In a past column, we provided a general overview of horizontal wells and their uses for environmental remediation applications. Now it’s time to get a little more detailed. One of the first questions usually asked during the initial phase of a horizontal well project is, “What’s the distance from where the bit enters the ground to the start of the screen section?” Or, “How deep do I have to drill vertically before I can turn to go horizontal?” This starts to raise flags with the horizontal drilling contractor because what the consultant really means is either “My site is tiny and I’m not sure if the rig will fit,” or “I didn’t know that you start drilling at an angle.” What we’re talking about in horizontal directional drilling vernacular is the setback distance.

As a rule of thumb, the minimum setback distance can be estimated using a 5:1 ratio. For every 1 foot of depth, figure about 5 feet of horizontal displacement. So a 20-foot-deep well would require approximately 100 feet of setback. Review the figures in the table on this page and you’ll see what we’re talking about. A word of caution needs to go here: Always remember that the drill rig still needs to fit on the site and some rigs are really long — over 55 feet. To make matters worse, some of the longer rigs are trailer-mounted, which means additional room is required to manipulate the equipment into the proper position. What’s more, depending on the angle at which the drill rods enter the ground, as much as 15 feet of drill pipe may be exposed between the front of the rig and the actual entry point.

#### As a rule of thumb, the minimum setback distance can be estimated using a 5:1 ratio.

The setback calculation seems pretty simple: Just use the 5:1 ratio. Well, maybe not. Let’s look at our diagram again. You’re good at geometry right? You think to yourself, what if I change the entry angle or the build radius, won’t that have an effect on the setback distance? Well, you’d certainly be correct. But before you get too carried away, we need to think about the most important item that determines the setback distance: the drill pipe. We use steel drill pipe in our operations, and steel is flexible. But at some bending radius the pipe goes from elastic deformation (it will spring back to its original shape) to plastic deformation (permanent bend or change in shape). If you keep bending the pipe through the plastic deformation phase, it will ultimately buckle and then break. And bent/broken drill pipe is never a good thing. So, now it’s time for another rule of thumb: For every inch of outside diameter (OD) of steel drill pipe, estimate it can be bent in a 100-foot radius. Therefore, if we’re drilling with 2-inch diameter drill pipe, we can safely put it in a 250-foot radius; 5-inch drill pipe, a 500-foot radius, and so on.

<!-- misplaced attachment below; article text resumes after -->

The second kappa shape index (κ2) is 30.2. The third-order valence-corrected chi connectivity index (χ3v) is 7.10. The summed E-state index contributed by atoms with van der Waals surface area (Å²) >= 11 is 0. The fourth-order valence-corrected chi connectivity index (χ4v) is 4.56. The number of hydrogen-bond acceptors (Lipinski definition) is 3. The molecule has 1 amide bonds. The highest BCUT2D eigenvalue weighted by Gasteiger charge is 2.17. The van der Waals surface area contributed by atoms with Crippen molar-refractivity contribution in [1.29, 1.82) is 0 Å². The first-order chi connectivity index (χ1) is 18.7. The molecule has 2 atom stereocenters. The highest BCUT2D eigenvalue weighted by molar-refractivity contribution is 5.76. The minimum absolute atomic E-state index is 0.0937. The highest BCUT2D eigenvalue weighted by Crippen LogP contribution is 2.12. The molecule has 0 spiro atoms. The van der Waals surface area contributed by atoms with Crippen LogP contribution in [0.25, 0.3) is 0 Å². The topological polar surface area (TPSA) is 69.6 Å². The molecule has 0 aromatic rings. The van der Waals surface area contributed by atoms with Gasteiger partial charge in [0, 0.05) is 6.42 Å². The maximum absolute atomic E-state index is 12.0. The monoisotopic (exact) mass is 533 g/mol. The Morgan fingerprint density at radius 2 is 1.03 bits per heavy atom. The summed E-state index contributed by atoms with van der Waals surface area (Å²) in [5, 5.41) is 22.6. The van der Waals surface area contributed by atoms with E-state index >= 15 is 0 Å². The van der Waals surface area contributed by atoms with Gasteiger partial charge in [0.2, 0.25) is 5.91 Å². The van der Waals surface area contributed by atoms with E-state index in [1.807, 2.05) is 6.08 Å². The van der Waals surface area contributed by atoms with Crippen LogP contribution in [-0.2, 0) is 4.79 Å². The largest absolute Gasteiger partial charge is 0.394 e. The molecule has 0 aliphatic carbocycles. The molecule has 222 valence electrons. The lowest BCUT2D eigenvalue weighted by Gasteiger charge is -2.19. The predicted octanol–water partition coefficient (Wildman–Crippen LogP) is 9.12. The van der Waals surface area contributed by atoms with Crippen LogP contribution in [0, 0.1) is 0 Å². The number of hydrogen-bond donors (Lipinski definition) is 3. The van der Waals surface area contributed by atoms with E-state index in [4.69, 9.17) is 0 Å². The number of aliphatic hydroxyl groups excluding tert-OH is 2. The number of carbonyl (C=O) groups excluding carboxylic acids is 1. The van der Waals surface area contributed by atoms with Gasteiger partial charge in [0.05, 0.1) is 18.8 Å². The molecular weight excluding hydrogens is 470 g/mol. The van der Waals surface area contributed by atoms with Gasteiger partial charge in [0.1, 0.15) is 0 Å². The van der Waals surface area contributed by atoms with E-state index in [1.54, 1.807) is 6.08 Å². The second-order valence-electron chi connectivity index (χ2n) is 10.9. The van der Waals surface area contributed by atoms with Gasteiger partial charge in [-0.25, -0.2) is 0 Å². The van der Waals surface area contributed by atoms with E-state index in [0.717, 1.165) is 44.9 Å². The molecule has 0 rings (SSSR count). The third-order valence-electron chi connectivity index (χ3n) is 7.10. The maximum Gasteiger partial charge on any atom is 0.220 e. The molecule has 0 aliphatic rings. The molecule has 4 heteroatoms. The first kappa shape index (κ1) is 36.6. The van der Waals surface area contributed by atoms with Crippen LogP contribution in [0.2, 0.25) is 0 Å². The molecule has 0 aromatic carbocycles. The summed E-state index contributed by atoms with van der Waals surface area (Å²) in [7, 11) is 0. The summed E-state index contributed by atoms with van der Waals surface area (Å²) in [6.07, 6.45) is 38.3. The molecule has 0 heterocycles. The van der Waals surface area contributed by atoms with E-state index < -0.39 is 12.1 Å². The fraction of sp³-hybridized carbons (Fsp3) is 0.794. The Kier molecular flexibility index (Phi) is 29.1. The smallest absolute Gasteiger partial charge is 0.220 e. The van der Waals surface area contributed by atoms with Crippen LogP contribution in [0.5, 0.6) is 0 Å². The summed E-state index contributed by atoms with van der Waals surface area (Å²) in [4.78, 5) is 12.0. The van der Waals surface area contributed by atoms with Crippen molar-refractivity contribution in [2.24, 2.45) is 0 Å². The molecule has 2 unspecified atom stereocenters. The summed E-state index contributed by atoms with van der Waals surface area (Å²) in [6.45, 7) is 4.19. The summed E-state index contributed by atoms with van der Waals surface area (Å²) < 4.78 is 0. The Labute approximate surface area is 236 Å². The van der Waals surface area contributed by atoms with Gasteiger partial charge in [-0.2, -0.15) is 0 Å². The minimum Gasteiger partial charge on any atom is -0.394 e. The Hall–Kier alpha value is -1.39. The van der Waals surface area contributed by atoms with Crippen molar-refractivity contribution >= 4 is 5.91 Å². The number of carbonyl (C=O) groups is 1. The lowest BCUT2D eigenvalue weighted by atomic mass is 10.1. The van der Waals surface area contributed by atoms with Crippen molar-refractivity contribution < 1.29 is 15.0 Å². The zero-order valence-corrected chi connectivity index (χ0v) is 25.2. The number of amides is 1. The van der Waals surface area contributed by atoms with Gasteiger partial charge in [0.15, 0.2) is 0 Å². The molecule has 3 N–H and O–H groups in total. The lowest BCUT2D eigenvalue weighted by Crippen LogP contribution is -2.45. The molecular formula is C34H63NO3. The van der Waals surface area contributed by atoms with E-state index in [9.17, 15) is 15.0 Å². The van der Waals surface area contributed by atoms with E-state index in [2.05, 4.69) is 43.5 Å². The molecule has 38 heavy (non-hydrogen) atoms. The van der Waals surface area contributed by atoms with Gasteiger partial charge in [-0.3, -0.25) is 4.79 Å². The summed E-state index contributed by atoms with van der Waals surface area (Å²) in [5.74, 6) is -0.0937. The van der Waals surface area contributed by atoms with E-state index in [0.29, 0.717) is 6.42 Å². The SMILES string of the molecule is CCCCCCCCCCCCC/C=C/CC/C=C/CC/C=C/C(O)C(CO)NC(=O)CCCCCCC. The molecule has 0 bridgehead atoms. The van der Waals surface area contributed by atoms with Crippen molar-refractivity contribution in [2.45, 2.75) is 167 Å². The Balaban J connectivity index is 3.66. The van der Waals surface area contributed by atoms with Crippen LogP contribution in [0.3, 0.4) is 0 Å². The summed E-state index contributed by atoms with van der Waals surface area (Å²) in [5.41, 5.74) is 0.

Why would we use one drill pipe size over another? Could be several reasons. For example, the larger the borehole/well diameter the larger the drill pipe required. Also, the more challenging the geology — think gravels or bedrock — the larger the drill pipe. And, finally, bigger rigs require bigger tooling.

Before we go any further, a word of caution: Designing the bore plan at the tightest drill pipe bending radius is risky. If for some reason we can’t steer to the profile, we have no “wiggle room” to go tighter (we call that “busting a radius”). The result will either be a deeper screen start or a lengthened setback distance and shorter screen section. Bottom line, we always want to plan the bore path with a bending radius greater than the drill pipe minimum. This will give us some “wiggle room” to meet the bore plan if we encounter issues during drilling.